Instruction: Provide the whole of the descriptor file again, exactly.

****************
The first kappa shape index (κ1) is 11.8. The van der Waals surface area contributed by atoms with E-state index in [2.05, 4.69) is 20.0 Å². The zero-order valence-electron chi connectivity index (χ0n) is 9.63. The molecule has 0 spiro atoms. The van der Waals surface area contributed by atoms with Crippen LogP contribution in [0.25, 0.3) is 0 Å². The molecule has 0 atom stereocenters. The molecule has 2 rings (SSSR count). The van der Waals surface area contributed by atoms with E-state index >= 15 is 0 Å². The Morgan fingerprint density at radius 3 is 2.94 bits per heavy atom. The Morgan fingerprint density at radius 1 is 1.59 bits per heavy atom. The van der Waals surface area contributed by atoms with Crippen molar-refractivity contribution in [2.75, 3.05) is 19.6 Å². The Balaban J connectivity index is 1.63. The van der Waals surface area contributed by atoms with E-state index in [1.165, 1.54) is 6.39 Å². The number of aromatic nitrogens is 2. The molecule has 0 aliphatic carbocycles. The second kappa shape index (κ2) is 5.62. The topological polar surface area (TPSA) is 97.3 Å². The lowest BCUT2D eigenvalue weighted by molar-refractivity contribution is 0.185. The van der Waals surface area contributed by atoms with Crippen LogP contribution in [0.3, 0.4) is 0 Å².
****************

The first kappa shape index (κ1) is 11.8. The van der Waals surface area contributed by atoms with E-state index in [2.05, 4.69) is 20.0 Å². The zero-order valence-electron chi connectivity index (χ0n) is 9.63. The molecule has 0 spiro atoms. The van der Waals surface area contributed by atoms with Crippen LogP contribution in [0.25, 0.3) is 0 Å². The molecule has 0 atom stereocenters. The molecule has 2 rings (SSSR count). The van der Waals surface area contributed by atoms with E-state index >= 15 is 0 Å². The Morgan fingerprint density at radius 3 is 2.94 bits per heavy atom. The Morgan fingerprint density at radius 1 is 1.59 bits per heavy atom. The van der Waals surface area contributed by atoms with Crippen molar-refractivity contribution in [2.75, 3.05) is 19.6 Å². The Balaban J connectivity index is 1.63. The van der Waals surface area contributed by atoms with E-state index in [1.165, 1.54) is 6.39 Å². The number of aromatic nitrogens is 2. The molecule has 0 aliphatic carbocycles. The second kappa shape index (κ2) is 5.62. The topological polar surface area (TPSA) is 97.3 Å². The lowest BCUT2D eigenvalue weighted by molar-refractivity contribution is 0.185. The van der Waals surface area contributed by atoms with Crippen LogP contribution in [0.3, 0.4) is 0 Å².